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Access Limousine Service, Inc. v. Service Insurance Agency, LLC

United States District Court, D. Maryland

October 19, 2016

ACCESS LIMOUSINE SERVICE, INC., Plaintiff,
v.
SERVICE INSURANCE AGENCY, LLC and TIMOTHY O'BRYAN, Defendants.

          MEMORANDUM OPINION

          THEODORE D. CHUANG UNITED STATES DISTRICT JUDGE

         Plaintiff Access Limousine Service, Inc. ("Access") has filed a negligence claim against Defendants Service Insurance Agency ("SIA") and Timothy O'Bryan (collectively, "Defendants") arising from Defendants' late notification to Access of its decision not to renew Access's insurance policy. This matter is before the Court on Defendants' Motion for Summary Judgment, ECF No. 21, filed on May 5, 2016 (the "First Motion for Summary Judgment"), and Defendants' Motion for Summary Judgment Regarding Plaintiffs Lack of Necessary Expert Witnesses, ECF No. 41, filed on August 12, 2016 (the "Second Motion for Summary Judgment"). The issues before the Court are (1) whether Access is precluded by judicial estoppel from bringing its negligence claim because it failed to schedule the claim in an earlier bankruptcy proceeding; and (2) whether Defendants are entitled to judgment as a matter of law because the Court has stricken Access's proposed damages expert. Both motions are briefed and ripe for disposition, and no hearing is necessary to resolve them. See D. Md. Local R. 106.5. For the reasons set forth below, both motions are DENIED.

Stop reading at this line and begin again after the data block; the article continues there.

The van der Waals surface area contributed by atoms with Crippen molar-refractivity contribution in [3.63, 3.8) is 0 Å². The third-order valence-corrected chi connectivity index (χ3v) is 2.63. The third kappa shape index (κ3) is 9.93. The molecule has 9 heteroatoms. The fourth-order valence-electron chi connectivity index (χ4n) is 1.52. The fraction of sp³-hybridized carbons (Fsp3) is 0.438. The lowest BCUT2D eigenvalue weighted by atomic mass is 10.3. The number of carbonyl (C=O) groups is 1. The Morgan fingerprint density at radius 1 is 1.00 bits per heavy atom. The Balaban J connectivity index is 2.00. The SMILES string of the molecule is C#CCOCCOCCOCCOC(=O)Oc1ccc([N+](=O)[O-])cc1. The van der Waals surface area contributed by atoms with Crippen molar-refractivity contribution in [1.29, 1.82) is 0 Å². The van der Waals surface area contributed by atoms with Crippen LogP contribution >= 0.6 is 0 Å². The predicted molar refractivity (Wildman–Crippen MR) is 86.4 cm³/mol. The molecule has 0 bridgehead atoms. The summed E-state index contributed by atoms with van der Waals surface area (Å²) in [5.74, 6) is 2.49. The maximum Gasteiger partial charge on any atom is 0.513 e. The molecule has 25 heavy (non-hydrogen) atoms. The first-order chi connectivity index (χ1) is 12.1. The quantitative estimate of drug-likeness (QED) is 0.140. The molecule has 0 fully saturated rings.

BACKGROUND

         Access is a Maryland corporation that provides transportation services. In order to operate its business, Access is required to maintain a commercial automobile insurance policy. Between 1993 and 2013, Access fulfilled this requirement by maintaining a commercial automobile insurance policy administered by SIA, a Virginia-based insurance company. O'Bryan, SIA's owner, served as Access's broker and in that capacity was responsible for the renewal, adjustment, and administration of Plaintiff s insurance policy.

         On May 30, 2013, Defendants provided Access with an application to renew its insurance policy, which was set to expire on August 12, 2013. Access returned the forms on May 31, 2013. Neither Defendant contacted Access again until August 7, 2013, when Defendants informed Access that they were unable to renew its policy and that the policy would be expiring in five days. Access had not expected that it would be unable to renew its insurance policy and could not obtain new insurance before the August 12, 2013 expiration date. Neither Defendant took any action to help Access extend the policy or procure a new one, and after the expiration date passed, Access was unable to operate its business because it lacked the required insurance coverage. Although Access secured alternative insurance coverage from another carrier within 90 days, it suffered "significant economic loss" in the meantime. Compl. ¶ 14, ECF No. 2.